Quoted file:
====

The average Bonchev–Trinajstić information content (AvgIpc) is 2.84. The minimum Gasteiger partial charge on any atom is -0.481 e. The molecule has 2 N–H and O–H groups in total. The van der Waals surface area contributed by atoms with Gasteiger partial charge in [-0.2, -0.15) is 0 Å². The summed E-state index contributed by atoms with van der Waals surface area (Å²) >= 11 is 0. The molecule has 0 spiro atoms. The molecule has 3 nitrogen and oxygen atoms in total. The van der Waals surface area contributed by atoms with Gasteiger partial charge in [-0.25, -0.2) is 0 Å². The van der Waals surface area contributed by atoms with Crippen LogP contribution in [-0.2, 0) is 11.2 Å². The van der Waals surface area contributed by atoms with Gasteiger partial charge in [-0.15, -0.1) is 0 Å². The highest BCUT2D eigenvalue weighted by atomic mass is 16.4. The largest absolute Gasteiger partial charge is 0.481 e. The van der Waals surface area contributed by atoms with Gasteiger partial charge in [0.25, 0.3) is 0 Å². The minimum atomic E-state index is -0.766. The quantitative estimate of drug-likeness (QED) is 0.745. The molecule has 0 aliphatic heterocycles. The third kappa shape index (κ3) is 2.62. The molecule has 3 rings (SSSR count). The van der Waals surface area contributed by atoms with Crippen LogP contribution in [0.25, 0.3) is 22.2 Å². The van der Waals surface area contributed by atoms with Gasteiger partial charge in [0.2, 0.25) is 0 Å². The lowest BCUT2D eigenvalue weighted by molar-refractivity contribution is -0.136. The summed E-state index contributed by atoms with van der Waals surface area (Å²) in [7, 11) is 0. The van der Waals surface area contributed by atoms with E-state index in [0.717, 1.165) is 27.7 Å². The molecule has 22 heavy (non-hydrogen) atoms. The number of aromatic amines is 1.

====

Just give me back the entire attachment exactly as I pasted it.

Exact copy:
The average Bonchev–Trinajstić information content (AvgIpc) is 2.84. The minimum Gasteiger partial charge on any atom is -0.481 e. The molecule has 2 N–H and O–H groups in total. The van der Waals surface area contributed by atoms with Gasteiger partial charge in [-0.2, -0.15) is 0 Å². The summed E-state index contributed by atoms with van der Waals surface area (Å²) >= 11 is 0. The molecule has 0 spiro atoms. The molecule has 3 nitrogen and oxygen atoms in total. The van der Waals surface area contributed by atoms with Gasteiger partial charge in [-0.25, -0.2) is 0 Å². The van der Waals surface area contributed by atoms with Crippen LogP contribution in [-0.2, 0) is 11.2 Å². The van der Waals surface area contributed by atoms with Gasteiger partial charge in [-0.15, -0.1) is 0 Å². The highest BCUT2D eigenvalue weighted by atomic mass is 16.4. The largest absolute Gasteiger partial charge is 0.481 e. The van der Waals surface area contributed by atoms with Gasteiger partial charge in [0.25, 0.3) is 0 Å². The minimum atomic E-state index is -0.766. The quantitative estimate of drug-likeness (QED) is 0.745. The molecule has 0 aliphatic heterocycles. The third kappa shape index (κ3) is 2.62. The molecule has 3 rings (SSSR count). The van der Waals surface area contributed by atoms with Crippen LogP contribution in [0.25, 0.3) is 22.2 Å². The van der Waals surface area contributed by atoms with Gasteiger partial charge in [0.2, 0.25) is 0 Å². The lowest BCUT2D eigenvalue weighted by molar-refractivity contribution is -0.136. The summed E-state index contributed by atoms with van der Waals surface area (Å²) in [7, 11) is 0. The van der Waals surface area contributed by atoms with E-state index in [0.717, 1.165) is 27.7 Å². The molecule has 22 heavy (non-hydrogen) atoms. The number of aromatic amines is 1.